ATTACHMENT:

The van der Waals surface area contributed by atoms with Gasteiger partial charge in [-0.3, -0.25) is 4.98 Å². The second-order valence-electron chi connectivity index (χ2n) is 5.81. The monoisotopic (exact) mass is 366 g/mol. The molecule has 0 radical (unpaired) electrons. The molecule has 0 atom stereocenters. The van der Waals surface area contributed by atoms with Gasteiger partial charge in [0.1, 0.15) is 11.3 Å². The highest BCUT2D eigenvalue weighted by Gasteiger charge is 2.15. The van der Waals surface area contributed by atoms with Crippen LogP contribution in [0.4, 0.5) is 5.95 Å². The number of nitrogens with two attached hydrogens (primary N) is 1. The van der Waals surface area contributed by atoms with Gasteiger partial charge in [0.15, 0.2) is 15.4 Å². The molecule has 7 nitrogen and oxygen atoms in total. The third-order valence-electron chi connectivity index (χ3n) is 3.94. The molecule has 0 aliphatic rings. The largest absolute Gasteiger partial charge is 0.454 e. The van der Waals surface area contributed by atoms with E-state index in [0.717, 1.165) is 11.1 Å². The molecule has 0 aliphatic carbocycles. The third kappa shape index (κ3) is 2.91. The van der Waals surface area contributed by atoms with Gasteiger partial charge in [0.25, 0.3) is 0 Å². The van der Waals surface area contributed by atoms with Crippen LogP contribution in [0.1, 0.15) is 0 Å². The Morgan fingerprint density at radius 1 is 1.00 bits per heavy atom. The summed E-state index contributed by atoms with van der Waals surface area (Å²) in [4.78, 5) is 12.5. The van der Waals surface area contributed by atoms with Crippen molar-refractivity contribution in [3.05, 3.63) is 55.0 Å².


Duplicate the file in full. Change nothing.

The van der Waals surface area contributed by atoms with Gasteiger partial charge in [-0.3, -0.25) is 4.98 Å². The second-order valence-electron chi connectivity index (χ2n) is 5.81. The monoisotopic (exact) mass is 366 g/mol. The molecule has 0 radical (unpaired) electrons. The molecule has 0 atom stereocenters. The van der Waals surface area contributed by atoms with Gasteiger partial charge in [0.1, 0.15) is 11.3 Å². The highest BCUT2D eigenvalue weighted by Gasteiger charge is 2.15. The van der Waals surface area contributed by atoms with Crippen LogP contribution in [0.4, 0.5) is 5.95 Å². The number of nitrogens with two attached hydrogens (primary N) is 1. The van der Waals surface area contributed by atoms with Gasteiger partial charge in [0.15, 0.2) is 15.4 Å². The molecule has 7 nitrogen and oxygen atoms in total. The third-order valence-electron chi connectivity index (χ3n) is 3.94. The molecule has 0 aliphatic rings. The largest absolute Gasteiger partial charge is 0.454 e. The van der Waals surface area contributed by atoms with E-state index in [0.717, 1.165) is 11.1 Å². The molecule has 0 aliphatic carbocycles. The third kappa shape index (κ3) is 2.91. The van der Waals surface area contributed by atoms with Gasteiger partial charge in [0.25, 0.3) is 0 Å². The van der Waals surface area contributed by atoms with Crippen LogP contribution in [0.1, 0.15) is 0 Å². The Morgan fingerprint density at radius 1 is 1.00 bits per heavy atom. The summed E-state index contributed by atoms with van der Waals surface area (Å²) in [4.78, 5) is 12.5. The van der Waals surface area contributed by atoms with Crippen molar-refractivity contribution in [3.05, 3.63) is 55.0 Å².